Lamentations 1

The Word Made Fresh

1How deserted sits the city that was once crowded with people!
She that was great among the nations is now like a widow.
She that once was a princess among the states is now a slave.
2She weeps bitterly at night, with tears running down her cheeks.
Even though she had so many lovers, no one comforts her.
Her friends have been disloyal to her and are now her enemies.
3Judah suffers, gone now into exile and hard labor;
she lives among the other nations now, with no place to rest.
Her enemies have overtaken her in her distress.
4The roads that lead to Zion are empty. No one comes to her festivals.
All her gates are empty. All her priests groan with despair.
Her young girls are grieving for their future is uncertain.
5Her enemies are her masters now and have prospered.
The LORD has made her suffer for all her sins;
her children have been taken away as captives by her enemies.
6Majesty is gone from daughter Zion.
Her princes are like deer that find no pasture.
They were weak and ran away from those who pursued them.
7But Jerusalem remembers in spite of her suffering the precious days of old.
When her citizens fell into enemy hands, with no one to help,
their foes looked on, making fun of her downfall.
8Jerusalem sinned terribly, and that is why she has become a laughingstock.
Those who honored her despise her; they have seen her nakedness.
She groans and turns her face away embarrassed.
9Her skirts held her uncleanliness, for she thought nothing of the future.
Her defeat was frightening, and there were none to comfort her.
“O LORD,” she cried, “see my suffering! The enemy has triumphed!”
10Her enemies grabbed all her precious belongings.
She even saw the other nations invading her sanctuary;
the very people you would not allow to be counted as your
11All her people now are in distress as they search for something to eat.
They trade whatever wealth they have for food to keep them alive.
“Look LORD! See how despised I have become!
12All you who pass by, don’t you care?
Search and see if you can find anyone who has suffered as I have,
with the suffering the LORD laid upon me in terrible anger.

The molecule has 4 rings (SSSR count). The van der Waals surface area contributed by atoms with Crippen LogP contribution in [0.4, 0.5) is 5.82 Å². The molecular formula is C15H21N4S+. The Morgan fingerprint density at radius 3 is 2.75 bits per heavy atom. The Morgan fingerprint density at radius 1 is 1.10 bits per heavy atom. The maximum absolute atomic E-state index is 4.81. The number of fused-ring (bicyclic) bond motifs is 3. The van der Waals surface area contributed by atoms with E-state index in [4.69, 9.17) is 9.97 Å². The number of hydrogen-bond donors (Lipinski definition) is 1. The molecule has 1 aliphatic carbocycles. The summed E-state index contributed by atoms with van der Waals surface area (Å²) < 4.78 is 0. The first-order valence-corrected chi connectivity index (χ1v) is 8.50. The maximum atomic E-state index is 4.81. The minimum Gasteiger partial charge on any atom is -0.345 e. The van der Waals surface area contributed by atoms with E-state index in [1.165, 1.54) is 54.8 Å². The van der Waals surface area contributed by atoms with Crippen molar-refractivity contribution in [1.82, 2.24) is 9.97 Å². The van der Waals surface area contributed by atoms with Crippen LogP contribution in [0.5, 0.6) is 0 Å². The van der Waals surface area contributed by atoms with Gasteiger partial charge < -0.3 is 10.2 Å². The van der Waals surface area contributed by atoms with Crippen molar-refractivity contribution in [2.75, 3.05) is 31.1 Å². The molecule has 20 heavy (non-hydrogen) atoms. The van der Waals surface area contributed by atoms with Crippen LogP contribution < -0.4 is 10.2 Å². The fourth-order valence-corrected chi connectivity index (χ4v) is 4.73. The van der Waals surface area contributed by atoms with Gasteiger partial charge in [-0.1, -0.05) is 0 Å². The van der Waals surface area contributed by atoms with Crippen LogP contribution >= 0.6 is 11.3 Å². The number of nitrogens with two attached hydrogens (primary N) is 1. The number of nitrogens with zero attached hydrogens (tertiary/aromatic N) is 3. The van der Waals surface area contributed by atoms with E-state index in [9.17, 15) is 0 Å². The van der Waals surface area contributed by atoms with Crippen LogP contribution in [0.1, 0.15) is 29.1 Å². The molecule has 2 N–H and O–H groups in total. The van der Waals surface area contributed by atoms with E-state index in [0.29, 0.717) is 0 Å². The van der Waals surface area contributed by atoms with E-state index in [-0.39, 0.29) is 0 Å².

13From the heavens God sent fire deep into my body
and spread a trap to catch my feet and keep me from escape.
God left me stunned and I feel weak all day long.
14My sins were all tied up together, fastened by God’s hands.
They weigh me down and sap my strength,
for the LORD put me into the hands of enemies I couldn’t resist.
15The LORD turned away from all the warriors in my midst,
and declared a time when my young men would be crushed.
The LORD has trodden over the virgin daughter of Judah.
16These are the reasons I weep, my eyes flowing with tears;
there is no one near to comfort me or revive my courage.
My children are left desolate. The enemy has won.”
17Zion reaches out but finds no one to comfort her.
The LORD has seen to it that Jacob’s neighbors became enemies.
Jerusalem was to them a filthy thing.
18The LORD is in the right, for I rebelled against God’s commands.
But pay attention, all you nations, to how I have suffered,
and how my young men and women are taken into captivity.
19I called out to my lovers, but they lied to me.
My priests and my elders died in the city,
starved while looking for food to keep them alive.
20Do you see, LORD, how distressed I am, and how my stomach churns?
My heart is being ripped from me because of my rebellion.
The sword in the street leaves families bereft; homes are mortuaries.
21People have heard of my distress, but no one comes to comfort me.
My enemies know my troubles and are happy you have punished me.
Bring the day you have pronounced and let them suffer as I have.
22Examine all their evil deeds and deal with them now,
just as you have dealt with me because of all my sins,
for my heart is weak and I lie here groaning.


Tradition has it that this lament is the work of Jeremiah, and the early Greek translation known as the Septuagint added a line at the beginning of the book attributing it to Jeremiah: “Jeremiah sat weeping and lamented this lamentation over Jerusalem”. Modern scholars debate the authenticity of these claims, but that is not a matter for us to pursue; just be aware that you will find differing opinions in the commentaries.

Of the five chapters the first four are acrostic; that is, each verse begins with a subsequent letter of the Hebrew alphabet, which contains 22 letters. (Chapter 3 has three verses for each letter.)

1-2: The devastated city is described as a widow bereft of her husband, a princess who has become a vassal, a once-popular woman deserted by lovers and friends alike.

3-7: The metaphors continue of bereavement and of royals who are now only commoners.

8-10: Jerusalem, he says, is like a woman violated by those who once honored her, but she herself is to blame because of her sins.

11-16: The city now speaks. She watches the people scrounging for food. She sees passersby shaking their heads. She suffers from the burden of God’s rejection of her and the suffering of her “children” renders her disconsolate.

17: The prophet as observer interjects at this point his own witness of a city stretching out her hands in supplication, abandoned and dirty.

18-22: Jerusalem admits her misdoings and acknowledges that she deserves what has befallen her. Her enemies gloat. She begs God to visit them with the same wrath from which she is reeling.


Lamentations is a relentless cry of distress for Jerusalem. It is included as a book in the Old Testament as a warning to Israel, and indeed, to all nations and peoples in all times and places. It is a reminder to every congregation that our job is not to shape the world. Our job is to partner with God’s shaping of the world.